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Cherokee Indians

by William L. Anderson and Ruth Y. Wetmore, 2006
Additional research provided by John L. Bell.

Part i: Overview; Part ii: Cherokee origins and first European contact; Part iii: Disease, destruction, and the loss of Cherokee land; Part iv: Revolutionary War, Cherokee defeat and additional land cessions; Part v: Trail of Tears and the creation of the Eastern Band of Cherokees; Part vi: Federal recognition and the fight for Cherokee rights; Part vii: Modern-day Cherokee life and culture; Part viii: References and additional resources

Part i: An overview

Goingback Chiltoskey carving animal figures from wood, 1967. North Carolina Collection, University of North Carolina at Chapel Hill Library.Cherokee Indians once occupied an area encompassing approximately 140,000 square miles that became parts of North Carolina, Tennessee, South Carolina, Georgia, and Alabama. The Cherokee thrived in North Carolina well into the late eighteenth century, but as Euro-American settlers steadily moved into and near Cherokee lands, sharp conflicts arose between Cherokees and whites and between Cherokees themselves, as leaders with competing claims to speak for the tribe secured treaties and formed other agreements with white settlers that were not acknowledged by all Cherokee people. In 1838-39, the U.S. government forcibly removed the Cherokee from their lands in North Carolina, leading them on the infamous Trail of Tears to the Indian Territory (present-day Oklahoma). A small number of Cherokee people successfully resisted removal, however, by claiming North Carolina citizenship and by maintaining the right to remain on lands they owned. These people and their descendants were recognized in 1868 by the federal government as the Eastern Band of Cherokee Indians. In the early 2000s these Cherokee, living on the Qualla Boundary in the western part of the state, were the only Indian tribe in North Carolina fully recognized by the federal government. The tribe has more than 13,000 enrolled members.

 

 

Keep reading > Part ii: Cherokee origins and first European contact keep reading

Comments

Comment: 

My Great Grandmother (Annie Tucker was born in 1883, a black Indian), in NC. Can U find a birth certificate and address?

Comment: 

Dear Leonzo,

Thank you for visiting NCpedia and asking your question.

By separate email I'm going to connect with librarians at the Government & Heritage Library at the State Library of North Carolina.  They will be able to help direct you to appropriate agencies and information resources for your question.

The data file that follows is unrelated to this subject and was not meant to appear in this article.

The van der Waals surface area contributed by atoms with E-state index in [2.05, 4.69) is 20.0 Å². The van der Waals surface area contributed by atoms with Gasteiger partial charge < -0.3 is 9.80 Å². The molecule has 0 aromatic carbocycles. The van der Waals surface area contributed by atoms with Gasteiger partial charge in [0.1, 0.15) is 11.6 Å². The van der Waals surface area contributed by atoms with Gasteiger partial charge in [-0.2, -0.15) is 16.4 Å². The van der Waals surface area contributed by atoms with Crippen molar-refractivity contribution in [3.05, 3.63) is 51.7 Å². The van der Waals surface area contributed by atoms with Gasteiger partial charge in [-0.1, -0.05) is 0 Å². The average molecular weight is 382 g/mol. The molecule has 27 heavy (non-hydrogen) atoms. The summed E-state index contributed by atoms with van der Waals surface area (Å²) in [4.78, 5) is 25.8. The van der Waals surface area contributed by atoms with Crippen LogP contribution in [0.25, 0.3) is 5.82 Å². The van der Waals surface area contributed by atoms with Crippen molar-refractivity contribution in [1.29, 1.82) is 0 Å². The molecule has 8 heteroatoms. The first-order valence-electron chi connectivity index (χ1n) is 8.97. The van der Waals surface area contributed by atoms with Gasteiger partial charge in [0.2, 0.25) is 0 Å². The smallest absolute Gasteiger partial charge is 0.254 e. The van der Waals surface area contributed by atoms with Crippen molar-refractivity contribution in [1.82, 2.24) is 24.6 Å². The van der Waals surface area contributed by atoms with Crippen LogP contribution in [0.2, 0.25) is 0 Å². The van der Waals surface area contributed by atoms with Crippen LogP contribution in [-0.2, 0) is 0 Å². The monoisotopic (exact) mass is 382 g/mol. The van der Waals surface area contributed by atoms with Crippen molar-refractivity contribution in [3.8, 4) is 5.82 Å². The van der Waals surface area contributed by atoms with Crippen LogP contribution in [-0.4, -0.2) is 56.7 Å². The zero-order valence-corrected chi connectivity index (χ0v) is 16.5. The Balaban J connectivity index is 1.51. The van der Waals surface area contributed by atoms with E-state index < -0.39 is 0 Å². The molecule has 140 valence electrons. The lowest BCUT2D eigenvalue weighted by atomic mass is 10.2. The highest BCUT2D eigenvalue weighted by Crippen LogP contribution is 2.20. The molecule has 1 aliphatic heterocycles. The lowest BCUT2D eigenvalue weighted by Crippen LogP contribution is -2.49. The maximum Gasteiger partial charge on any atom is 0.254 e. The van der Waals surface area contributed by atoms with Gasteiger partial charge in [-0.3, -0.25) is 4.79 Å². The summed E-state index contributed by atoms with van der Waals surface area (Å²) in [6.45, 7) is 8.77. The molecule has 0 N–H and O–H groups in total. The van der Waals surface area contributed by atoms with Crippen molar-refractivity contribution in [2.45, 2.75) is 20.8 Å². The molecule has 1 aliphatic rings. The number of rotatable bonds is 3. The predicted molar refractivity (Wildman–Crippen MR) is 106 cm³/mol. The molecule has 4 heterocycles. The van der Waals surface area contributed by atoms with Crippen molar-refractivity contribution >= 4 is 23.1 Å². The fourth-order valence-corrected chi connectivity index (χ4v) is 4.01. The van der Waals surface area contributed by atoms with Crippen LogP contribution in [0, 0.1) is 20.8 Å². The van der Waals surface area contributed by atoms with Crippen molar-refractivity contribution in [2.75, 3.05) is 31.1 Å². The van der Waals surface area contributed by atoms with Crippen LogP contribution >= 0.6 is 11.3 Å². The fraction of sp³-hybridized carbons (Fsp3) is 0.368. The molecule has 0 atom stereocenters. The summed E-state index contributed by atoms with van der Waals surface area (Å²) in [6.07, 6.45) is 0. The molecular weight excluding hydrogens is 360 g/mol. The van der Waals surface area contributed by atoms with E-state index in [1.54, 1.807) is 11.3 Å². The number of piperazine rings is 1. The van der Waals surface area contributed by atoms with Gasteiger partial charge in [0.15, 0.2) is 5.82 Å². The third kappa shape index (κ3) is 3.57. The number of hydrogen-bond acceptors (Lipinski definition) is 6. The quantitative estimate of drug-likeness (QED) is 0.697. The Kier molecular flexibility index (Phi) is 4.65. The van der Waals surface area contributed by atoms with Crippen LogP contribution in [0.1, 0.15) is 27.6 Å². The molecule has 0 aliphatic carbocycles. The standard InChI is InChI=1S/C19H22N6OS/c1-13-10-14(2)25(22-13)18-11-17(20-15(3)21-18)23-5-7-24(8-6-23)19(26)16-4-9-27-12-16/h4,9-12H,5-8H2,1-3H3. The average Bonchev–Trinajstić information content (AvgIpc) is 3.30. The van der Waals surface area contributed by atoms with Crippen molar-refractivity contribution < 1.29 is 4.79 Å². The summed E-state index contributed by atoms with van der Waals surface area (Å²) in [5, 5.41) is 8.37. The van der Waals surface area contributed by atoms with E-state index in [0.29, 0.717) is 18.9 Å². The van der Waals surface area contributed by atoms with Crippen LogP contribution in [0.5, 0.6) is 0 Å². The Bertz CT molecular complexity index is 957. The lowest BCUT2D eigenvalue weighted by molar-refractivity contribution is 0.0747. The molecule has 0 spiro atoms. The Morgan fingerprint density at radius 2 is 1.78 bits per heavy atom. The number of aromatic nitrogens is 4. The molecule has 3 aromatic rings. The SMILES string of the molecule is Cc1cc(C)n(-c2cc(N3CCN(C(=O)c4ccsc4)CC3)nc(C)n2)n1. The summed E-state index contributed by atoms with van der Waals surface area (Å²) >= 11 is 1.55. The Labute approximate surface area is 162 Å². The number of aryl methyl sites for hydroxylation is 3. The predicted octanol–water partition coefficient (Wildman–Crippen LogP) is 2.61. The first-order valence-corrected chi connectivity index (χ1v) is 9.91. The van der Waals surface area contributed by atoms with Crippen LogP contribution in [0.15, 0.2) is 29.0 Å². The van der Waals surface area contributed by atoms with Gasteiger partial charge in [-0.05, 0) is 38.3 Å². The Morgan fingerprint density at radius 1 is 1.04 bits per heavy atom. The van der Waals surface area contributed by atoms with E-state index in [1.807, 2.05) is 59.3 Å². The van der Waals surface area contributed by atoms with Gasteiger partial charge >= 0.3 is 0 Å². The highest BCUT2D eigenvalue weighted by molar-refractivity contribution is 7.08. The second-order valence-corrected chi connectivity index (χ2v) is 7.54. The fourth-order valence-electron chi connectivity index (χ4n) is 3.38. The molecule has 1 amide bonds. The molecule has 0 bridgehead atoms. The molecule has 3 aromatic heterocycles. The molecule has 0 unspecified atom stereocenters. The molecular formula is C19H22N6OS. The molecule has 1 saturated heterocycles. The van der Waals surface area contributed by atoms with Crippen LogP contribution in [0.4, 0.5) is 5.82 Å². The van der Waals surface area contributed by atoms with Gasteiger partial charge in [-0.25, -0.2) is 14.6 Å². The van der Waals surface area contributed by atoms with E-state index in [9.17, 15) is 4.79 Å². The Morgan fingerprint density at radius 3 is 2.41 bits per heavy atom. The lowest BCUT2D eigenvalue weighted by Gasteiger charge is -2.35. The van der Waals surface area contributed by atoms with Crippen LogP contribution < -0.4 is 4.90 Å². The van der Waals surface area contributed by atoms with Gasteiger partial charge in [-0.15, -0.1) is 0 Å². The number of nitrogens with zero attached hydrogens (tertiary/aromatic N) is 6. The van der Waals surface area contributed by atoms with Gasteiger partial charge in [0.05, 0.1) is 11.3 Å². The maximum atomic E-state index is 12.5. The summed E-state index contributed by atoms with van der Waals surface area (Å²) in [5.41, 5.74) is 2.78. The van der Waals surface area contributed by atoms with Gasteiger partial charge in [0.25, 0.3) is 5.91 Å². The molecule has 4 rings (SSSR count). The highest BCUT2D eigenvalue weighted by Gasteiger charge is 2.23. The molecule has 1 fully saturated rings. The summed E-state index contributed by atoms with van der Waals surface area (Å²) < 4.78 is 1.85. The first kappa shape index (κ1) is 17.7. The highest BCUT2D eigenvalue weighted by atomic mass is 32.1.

Good luck and best wishes,

Kelly Agan, Government & Heritage Library

Comment: 

Dow you anything about the mohawk tribes

Comment: 

Try this article in the online Canadian Encyclopedia: http://www.thecanadianencyclopedia.com/articles/mohawk.

You may also wish to contact your local public library for additional resources.

Good luck in your research!

Michelle Underhill, Digital Information Management Program, NC Government & Heritage Library

Comment: 

i love the cherokee indains we go there alot.

Comment: 

I have cherokee blood and I would like to know who my Indian guide would be. I was born in October. My sister said hers' was a poppit flower, she was born in Judly.Is there such a thing by when you were born?

Comment Response:

Thank you for your inquiry about the Cherokee Indians. I have forwarded your question to References Services (http://statelibrary.ncdcr.gov/contact.html), and someone will be in touch with you soon about your questions. Good luck in your research.

Emily Horton, Government & Heritage Library

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Copyright notice

This article is from the Encyclopedia of North Carolina edited by William S. Powell. Copyright © 2006 by the University of North Carolina Press. Used by permission of the publisher. For personal use and not for further distribution. Please submit permission requests for other use directly to the publisher.

Educator Resources on North Carolina American Indians

NC Humanities Council, 2009 - 2011. "Teaching about North Carolina American Indians." Online at Learn NC.

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